People talk about having the right idea as the key to a successful business, but sustaining a company such as an insurance agency really takes two things: an owner who’s willing put in a lot of effort and enough working capital to pursue opportunities.

Working capital, isn’t always well understood — even by experienced agency owners. Too many build businesses with healthy revenues but not enough available capital to pursue the opportunities that present growth potential, such as buying a retiring agent’s book of business, expanding the agency’s staff, or even investing in upgraded technology.

It’s not unusual to see even healthy agencies use a substantial chunk of their monthly revenue to pay off all sorts of business debt. They may have opened a line of credit to buy the office furniture, used a business credit card to purchase computers, and taken a separate loan in the agency’s name to purchase a nice work vehicle … adding up to enough debt service to hamstring them. And much of that debt comes with high interest rates.

Agency owners who are in that situation say things like, “When I finally pay that off, I’ll be able to …” They know debt is holding them back, but they may not realize it’s a structural problem. Given their approach, each payoff is likely to be followed by a new debt, creating a sort of treadmill that wears agency owner’s out without allowing them to make as much progress as they should.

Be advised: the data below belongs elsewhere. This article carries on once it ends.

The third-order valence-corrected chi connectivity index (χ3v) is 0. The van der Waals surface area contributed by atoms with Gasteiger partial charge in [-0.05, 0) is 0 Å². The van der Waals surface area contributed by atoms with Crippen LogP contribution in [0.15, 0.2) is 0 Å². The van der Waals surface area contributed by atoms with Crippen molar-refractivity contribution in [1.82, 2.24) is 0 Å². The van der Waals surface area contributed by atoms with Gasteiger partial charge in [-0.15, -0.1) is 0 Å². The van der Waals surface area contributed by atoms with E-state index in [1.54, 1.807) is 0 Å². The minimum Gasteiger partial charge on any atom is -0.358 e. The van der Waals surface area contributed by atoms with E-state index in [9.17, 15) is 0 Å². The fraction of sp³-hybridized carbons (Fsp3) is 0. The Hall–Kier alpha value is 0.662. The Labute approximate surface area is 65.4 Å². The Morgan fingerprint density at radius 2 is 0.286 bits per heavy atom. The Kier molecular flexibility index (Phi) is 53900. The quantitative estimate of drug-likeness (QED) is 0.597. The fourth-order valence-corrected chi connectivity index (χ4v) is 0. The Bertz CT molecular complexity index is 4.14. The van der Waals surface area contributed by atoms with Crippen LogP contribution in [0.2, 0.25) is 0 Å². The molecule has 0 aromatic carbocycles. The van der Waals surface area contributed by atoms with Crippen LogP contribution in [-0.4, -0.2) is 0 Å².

It’s not a hopeless situation, but escaping it requires two steps. First, the agency owner must change their mindset to recognize the value and potential of working capital, so they focus on growing and protecting it. Second, they need to take control of the debt they already have. One solution that can be particularly effective is to consolidate those multiple business debts into a single loan.

Consolidating business debts into a single loan simplifies debt management, so instead of chasing several payments each month, the agency owner makes one payment that’s easier to budget. In addition, the interest rate on a consolidation loan is likely to be lower than many other sources of credit, such as credit cards, a vendor’s credit program, or a bank’s business line of credit, which results in lowering the total interest expense the agent will pay over the life of such debt.

This approach requires a lender who understands the unique economics and revenue streams associated with insurance agencies. Traditional sources such as local banks are more accustomed to collateral-based lending, while specialty lenders such as Oak Street Funding can structure a consolidation against the future cash flows from your book of business. That can free up cash flow, so you can get off the debt treadmill and focus on your long-term growth and security.

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